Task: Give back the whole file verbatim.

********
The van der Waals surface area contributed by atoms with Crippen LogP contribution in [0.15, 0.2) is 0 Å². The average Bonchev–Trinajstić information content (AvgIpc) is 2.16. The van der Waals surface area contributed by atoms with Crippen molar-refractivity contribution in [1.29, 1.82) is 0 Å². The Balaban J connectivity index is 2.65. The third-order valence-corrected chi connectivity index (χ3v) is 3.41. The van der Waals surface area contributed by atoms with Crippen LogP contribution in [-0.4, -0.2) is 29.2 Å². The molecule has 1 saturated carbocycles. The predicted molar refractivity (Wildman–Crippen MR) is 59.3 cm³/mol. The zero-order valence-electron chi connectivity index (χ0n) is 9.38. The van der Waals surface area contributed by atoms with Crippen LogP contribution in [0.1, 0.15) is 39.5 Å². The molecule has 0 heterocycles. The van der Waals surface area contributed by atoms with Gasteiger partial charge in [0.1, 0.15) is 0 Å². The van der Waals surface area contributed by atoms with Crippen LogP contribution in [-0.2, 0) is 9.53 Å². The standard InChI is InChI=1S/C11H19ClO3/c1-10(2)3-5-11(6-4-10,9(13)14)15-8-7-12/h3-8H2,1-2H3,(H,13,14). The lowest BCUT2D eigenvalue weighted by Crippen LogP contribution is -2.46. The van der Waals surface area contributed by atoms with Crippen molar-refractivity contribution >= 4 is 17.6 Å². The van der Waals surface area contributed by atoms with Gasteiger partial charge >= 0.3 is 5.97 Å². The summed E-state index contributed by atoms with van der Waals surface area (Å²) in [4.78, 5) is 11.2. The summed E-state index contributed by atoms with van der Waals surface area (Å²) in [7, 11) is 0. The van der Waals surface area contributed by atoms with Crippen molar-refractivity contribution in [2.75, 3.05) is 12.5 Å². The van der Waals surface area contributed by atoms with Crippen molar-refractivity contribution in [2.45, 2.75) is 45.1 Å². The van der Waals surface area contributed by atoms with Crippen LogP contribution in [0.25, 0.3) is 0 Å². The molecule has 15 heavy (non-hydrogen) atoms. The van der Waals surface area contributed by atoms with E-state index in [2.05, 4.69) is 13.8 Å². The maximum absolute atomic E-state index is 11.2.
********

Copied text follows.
The van der Waals surface area contributed by atoms with Crippen LogP contribution in [0.15, 0.2) is 0 Å². The average Bonchev–Trinajstić information content (AvgIpc) is 2.16. The van der Waals surface area contributed by atoms with Crippen molar-refractivity contribution in [1.29, 1.82) is 0 Å². The Balaban J connectivity index is 2.65. The third-order valence-corrected chi connectivity index (χ3v) is 3.41. The van der Waals surface area contributed by atoms with Crippen LogP contribution in [-0.4, -0.2) is 29.2 Å². The molecule has 1 saturated carbocycles. The predicted molar refractivity (Wildman–Crippen MR) is 59.3 cm³/mol. The zero-order valence-electron chi connectivity index (χ0n) is 9.38. The van der Waals surface area contributed by atoms with Crippen LogP contribution in [0.1, 0.15) is 39.5 Å². The molecule has 0 heterocycles. The van der Waals surface area contributed by atoms with Gasteiger partial charge in [0.1, 0.15) is 0 Å². The van der Waals surface area contributed by atoms with Crippen LogP contribution in [-0.2, 0) is 9.53 Å². The standard InChI is InChI=1S/C11H19ClO3/c1-10(2)3-5-11(6-4-10,9(13)14)15-8-7-12/h3-8H2,1-2H3,(H,13,14). The lowest BCUT2D eigenvalue weighted by Crippen LogP contribution is -2.46. The van der Waals surface area contributed by atoms with Crippen molar-refractivity contribution >= 4 is 17.6 Å². The van der Waals surface area contributed by atoms with Gasteiger partial charge >= 0.3 is 5.97 Å². The summed E-state index contributed by atoms with van der Waals surface area (Å²) in [4.78, 5) is 11.2. The summed E-state index contributed by atoms with van der Waals surface area (Å²) in [7, 11) is 0. The van der Waals surface area contributed by atoms with Crippen molar-refractivity contribution in [2.75, 3.05) is 12.5 Å². The van der Waals surface area contributed by atoms with Crippen molar-refractivity contribution in [2.45, 2.75) is 45.1 Å². The van der Waals surface area contributed by atoms with Crippen LogP contribution in [0.25, 0.3) is 0 Å². The molecule has 15 heavy (non-hydrogen) atoms. The van der Waals surface area contributed by atoms with E-state index in [2.05, 4.69) is 13.8 Å². The maximum absolute atomic E-state index is 11.2.